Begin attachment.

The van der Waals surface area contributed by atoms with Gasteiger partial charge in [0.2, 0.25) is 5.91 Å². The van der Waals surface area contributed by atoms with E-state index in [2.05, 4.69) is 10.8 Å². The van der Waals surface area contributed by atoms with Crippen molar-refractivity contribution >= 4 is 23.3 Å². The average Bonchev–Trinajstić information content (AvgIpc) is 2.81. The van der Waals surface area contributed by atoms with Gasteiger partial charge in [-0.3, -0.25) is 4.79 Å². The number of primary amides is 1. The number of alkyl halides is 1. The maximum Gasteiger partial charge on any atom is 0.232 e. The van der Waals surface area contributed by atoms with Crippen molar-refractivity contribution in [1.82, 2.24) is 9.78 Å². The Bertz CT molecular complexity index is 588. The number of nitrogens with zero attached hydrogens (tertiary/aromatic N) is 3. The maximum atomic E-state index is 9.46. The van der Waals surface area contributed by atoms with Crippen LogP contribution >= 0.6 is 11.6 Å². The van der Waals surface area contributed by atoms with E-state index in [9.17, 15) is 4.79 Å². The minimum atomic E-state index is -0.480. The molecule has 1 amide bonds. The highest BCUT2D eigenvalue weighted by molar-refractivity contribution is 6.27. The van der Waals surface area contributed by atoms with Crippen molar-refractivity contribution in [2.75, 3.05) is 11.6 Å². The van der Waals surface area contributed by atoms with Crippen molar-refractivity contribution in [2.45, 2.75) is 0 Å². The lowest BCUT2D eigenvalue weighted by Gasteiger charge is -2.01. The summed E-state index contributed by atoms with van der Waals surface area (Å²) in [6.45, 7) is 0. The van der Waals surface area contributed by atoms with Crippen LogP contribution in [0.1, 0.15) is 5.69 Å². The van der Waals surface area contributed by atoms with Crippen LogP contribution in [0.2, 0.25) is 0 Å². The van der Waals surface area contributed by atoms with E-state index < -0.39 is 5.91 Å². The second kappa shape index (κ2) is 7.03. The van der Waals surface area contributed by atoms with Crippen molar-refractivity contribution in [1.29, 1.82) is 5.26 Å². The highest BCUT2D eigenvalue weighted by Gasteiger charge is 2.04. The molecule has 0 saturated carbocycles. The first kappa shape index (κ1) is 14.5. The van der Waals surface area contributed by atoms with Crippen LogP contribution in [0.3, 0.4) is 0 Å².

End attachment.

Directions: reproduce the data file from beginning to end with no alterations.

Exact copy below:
The van der Waals surface area contributed by atoms with Gasteiger partial charge in [0.2, 0.25) is 5.91 Å². The van der Waals surface area contributed by atoms with E-state index in [2.05, 4.69) is 10.8 Å². The van der Waals surface area contributed by atoms with Crippen molar-refractivity contribution >= 4 is 23.3 Å². The average Bonchev–Trinajstić information content (AvgIpc) is 2.81. The van der Waals surface area contributed by atoms with Gasteiger partial charge in [-0.3, -0.25) is 4.79 Å². The number of primary amides is 1. The number of alkyl halides is 1. The maximum Gasteiger partial charge on any atom is 0.232 e. The van der Waals surface area contributed by atoms with Crippen molar-refractivity contribution in [1.82, 2.24) is 9.78 Å². The Bertz CT molecular complexity index is 588. The number of nitrogens with zero attached hydrogens (tertiary/aromatic N) is 3. The maximum atomic E-state index is 9.46. The van der Waals surface area contributed by atoms with Crippen LogP contribution >= 0.6 is 11.6 Å². The van der Waals surface area contributed by atoms with E-state index in [9.17, 15) is 4.79 Å². The minimum atomic E-state index is -0.480. The molecule has 1 amide bonds. The highest BCUT2D eigenvalue weighted by molar-refractivity contribution is 6.27. The van der Waals surface area contributed by atoms with Crippen molar-refractivity contribution in [2.75, 3.05) is 11.6 Å². The van der Waals surface area contributed by atoms with Crippen molar-refractivity contribution in [2.45, 2.75) is 0 Å². The lowest BCUT2D eigenvalue weighted by Gasteiger charge is -2.01. The summed E-state index contributed by atoms with van der Waals surface area (Å²) in [6.45, 7) is 0. The van der Waals surface area contributed by atoms with Crippen LogP contribution in [0.1, 0.15) is 5.69 Å². The van der Waals surface area contributed by atoms with Crippen LogP contribution in [0.2, 0.25) is 0 Å². The van der Waals surface area contributed by atoms with E-state index < -0.39 is 5.91 Å². The second kappa shape index (κ2) is 7.03. The van der Waals surface area contributed by atoms with Crippen molar-refractivity contribution in [1.29, 1.82) is 5.26 Å². The highest BCUT2D eigenvalue weighted by Gasteiger charge is 2.04. The molecule has 0 saturated carbocycles. The first kappa shape index (κ1) is 14.5. The van der Waals surface area contributed by atoms with Crippen LogP contribution in [0.3, 0.4) is 0 Å².